Just in Time for Halloween: A Review of Out of the Transylvania Night
Lanie Tankard, guest reviewer, is back! This time she has chosen a book that connects to an experience of her own life. I think her “bookend” intro and conclusion is as interesting as the review herself. I also think Lanie could write a great memoir some day. Perhaps this guest gig is getting her ready. What do you think? Help me encourage her in the comments section.
Del Mar, CA: Bettie Youngs Books, 2010 (354 pp., paperback)
Reviewed by Lanie Tankard
One sunny London day, Nicolae Ceausescu waved at me — or at least in my direction. To be exact, it was Tuesday June 13, 1978, when the president of the Socialist Republic of Romania rolled by me in a horse-drawn carriage on a state visit. I snapped the photo above of him sitting next to Queen Elizabeth II.
Madame Elena Ceausescu followed in a second carriage with the Duke of Edinburgh. A special train had whisked the Romanians from Gatwick Airport to Victoria Station. The city center was blocked off, creating a massive traffic jam for several hours. Ceausescu had just been to China, North Korea, Cambodia, and Vietnam, where the London Times reported he “was hailed as a friend.”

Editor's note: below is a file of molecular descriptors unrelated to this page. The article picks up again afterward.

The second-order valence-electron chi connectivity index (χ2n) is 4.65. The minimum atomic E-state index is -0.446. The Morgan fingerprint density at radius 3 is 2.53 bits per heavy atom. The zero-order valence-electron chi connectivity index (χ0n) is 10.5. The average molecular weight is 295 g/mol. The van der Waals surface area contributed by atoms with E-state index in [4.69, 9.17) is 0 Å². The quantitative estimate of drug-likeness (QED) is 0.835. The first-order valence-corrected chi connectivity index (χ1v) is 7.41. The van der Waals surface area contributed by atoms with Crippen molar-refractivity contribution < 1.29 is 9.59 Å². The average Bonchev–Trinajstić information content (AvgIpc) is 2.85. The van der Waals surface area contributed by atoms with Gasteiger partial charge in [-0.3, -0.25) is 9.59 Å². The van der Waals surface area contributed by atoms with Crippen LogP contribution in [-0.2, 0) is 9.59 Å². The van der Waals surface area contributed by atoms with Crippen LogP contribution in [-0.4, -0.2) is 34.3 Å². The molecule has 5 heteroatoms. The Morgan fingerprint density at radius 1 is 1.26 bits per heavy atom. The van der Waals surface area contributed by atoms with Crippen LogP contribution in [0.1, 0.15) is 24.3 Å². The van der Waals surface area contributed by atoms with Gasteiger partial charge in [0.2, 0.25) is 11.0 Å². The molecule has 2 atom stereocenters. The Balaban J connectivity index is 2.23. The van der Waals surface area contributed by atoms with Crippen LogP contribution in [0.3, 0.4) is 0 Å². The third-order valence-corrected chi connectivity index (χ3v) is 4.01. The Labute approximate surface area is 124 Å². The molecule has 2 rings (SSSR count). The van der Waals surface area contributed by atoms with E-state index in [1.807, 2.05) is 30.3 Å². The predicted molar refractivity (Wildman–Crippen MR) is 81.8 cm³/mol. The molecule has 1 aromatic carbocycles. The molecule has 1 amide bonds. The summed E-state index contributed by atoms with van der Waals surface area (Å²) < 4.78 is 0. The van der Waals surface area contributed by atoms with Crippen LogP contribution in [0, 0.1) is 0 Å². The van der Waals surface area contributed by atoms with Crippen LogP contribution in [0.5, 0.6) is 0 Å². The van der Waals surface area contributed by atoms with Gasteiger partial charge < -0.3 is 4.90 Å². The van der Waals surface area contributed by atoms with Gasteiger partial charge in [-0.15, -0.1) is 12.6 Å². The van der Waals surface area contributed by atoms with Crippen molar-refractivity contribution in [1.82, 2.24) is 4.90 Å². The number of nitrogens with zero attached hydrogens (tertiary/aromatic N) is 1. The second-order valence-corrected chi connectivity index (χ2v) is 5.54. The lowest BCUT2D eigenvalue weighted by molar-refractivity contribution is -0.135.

On that day, he had been president for four years, although some British newspapers referred to him as a dictator even then. That night, he would become the first leader of a Communist country to sleep in Buckingham Palace, while I rested my head in a bed-and-breakfast run by Mrs. Thomas in Muswell Hill. Soon we all returned to our respective countries.
Eleven years later, the Ceausescus were gone. I read the headlines about their execution after a secret military tribunal found them guilty of a series of crimes such as genocide and undermining the national economy.
I really hadn’t thought much about Nicolae Ceausescu until I read a new memoir by Aura Imbarus called Out of the Transylvania Night. She details what it was like to grow up in the central Romanian region of Transylvania, under the dictator she calls worse than Dracula.
Imbarus was eighteen years old in 1989, when the Ceausescus faced a firing squad on Christmas Day — a holiday Ceausescu had banned. She begins her memoir with a vivid scene of setting out with her parents for some furtive Christmas shopping despite the watchful eyes in her ancient village of Sibiu, first inhabited in 300 BC.
Skylights on her book’s cover that resemble heavy-lidded eyes are common on buildings in Transylvania. Originally built to protect food stored in attics by allowing in fresh air, this architectural feature became a convenient way to spy on Romanians during the Ceausescu period.
Imbarus describes the role of fashion in keeping a person safe in a dictatorship — how bright colors could draw those eyes toward an individual in a collectivist society. A dark and drab wardrobe ends up being a much wiser choice in such situations. It can mean the difference between staying alive, and becoming a moving target in a red jacket. Even jewelry can bring an individual under suspicion.